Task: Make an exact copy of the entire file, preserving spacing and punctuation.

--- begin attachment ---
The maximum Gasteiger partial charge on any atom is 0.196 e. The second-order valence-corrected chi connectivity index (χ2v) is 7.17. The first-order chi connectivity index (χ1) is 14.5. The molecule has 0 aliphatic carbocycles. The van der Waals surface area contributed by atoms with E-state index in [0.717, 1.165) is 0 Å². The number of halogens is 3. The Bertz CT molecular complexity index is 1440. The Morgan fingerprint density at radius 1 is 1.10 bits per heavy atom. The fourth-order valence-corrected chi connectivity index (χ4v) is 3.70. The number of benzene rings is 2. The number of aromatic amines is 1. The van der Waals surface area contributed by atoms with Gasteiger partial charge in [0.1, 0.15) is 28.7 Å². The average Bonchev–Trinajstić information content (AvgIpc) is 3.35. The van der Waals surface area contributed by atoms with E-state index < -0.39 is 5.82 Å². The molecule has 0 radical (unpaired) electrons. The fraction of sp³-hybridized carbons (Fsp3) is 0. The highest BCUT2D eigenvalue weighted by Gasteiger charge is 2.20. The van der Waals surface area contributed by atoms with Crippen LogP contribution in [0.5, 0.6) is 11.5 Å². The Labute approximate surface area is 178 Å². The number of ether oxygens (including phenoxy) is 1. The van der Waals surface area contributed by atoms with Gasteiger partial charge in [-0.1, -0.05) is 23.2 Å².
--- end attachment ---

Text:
The maximum Gasteiger partial charge on any atom is 0.196 e. The second-order valence-corrected chi connectivity index (χ2v) is 7.17. The first-order chi connectivity index (χ1) is 14.5. The molecule has 0 aliphatic carbocycles. The van der Waals surface area contributed by atoms with E-state index in [0.717, 1.165) is 0 Å². The number of halogens is 3. The Bertz CT molecular complexity index is 1440. The Morgan fingerprint density at radius 1 is 1.10 bits per heavy atom. The fourth-order valence-corrected chi connectivity index (χ4v) is 3.70. The number of benzene rings is 2. The number of aromatic amines is 1. The van der Waals surface area contributed by atoms with Gasteiger partial charge in [0.1, 0.15) is 28.7 Å². The average Bonchev–Trinajstić information content (AvgIpc) is 3.35. The van der Waals surface area contributed by atoms with E-state index < -0.39 is 5.82 Å². The molecule has 0 radical (unpaired) electrons. The fraction of sp³-hybridized carbons (Fsp3) is 0. The highest BCUT2D eigenvalue weighted by Gasteiger charge is 2.20. The van der Waals surface area contributed by atoms with Crippen LogP contribution in [0.5, 0.6) is 11.5 Å². The Labute approximate surface area is 178 Å². The number of ether oxygens (including phenoxy) is 1. The van der Waals surface area contributed by atoms with Gasteiger partial charge in [-0.1, -0.05) is 23.2 Å².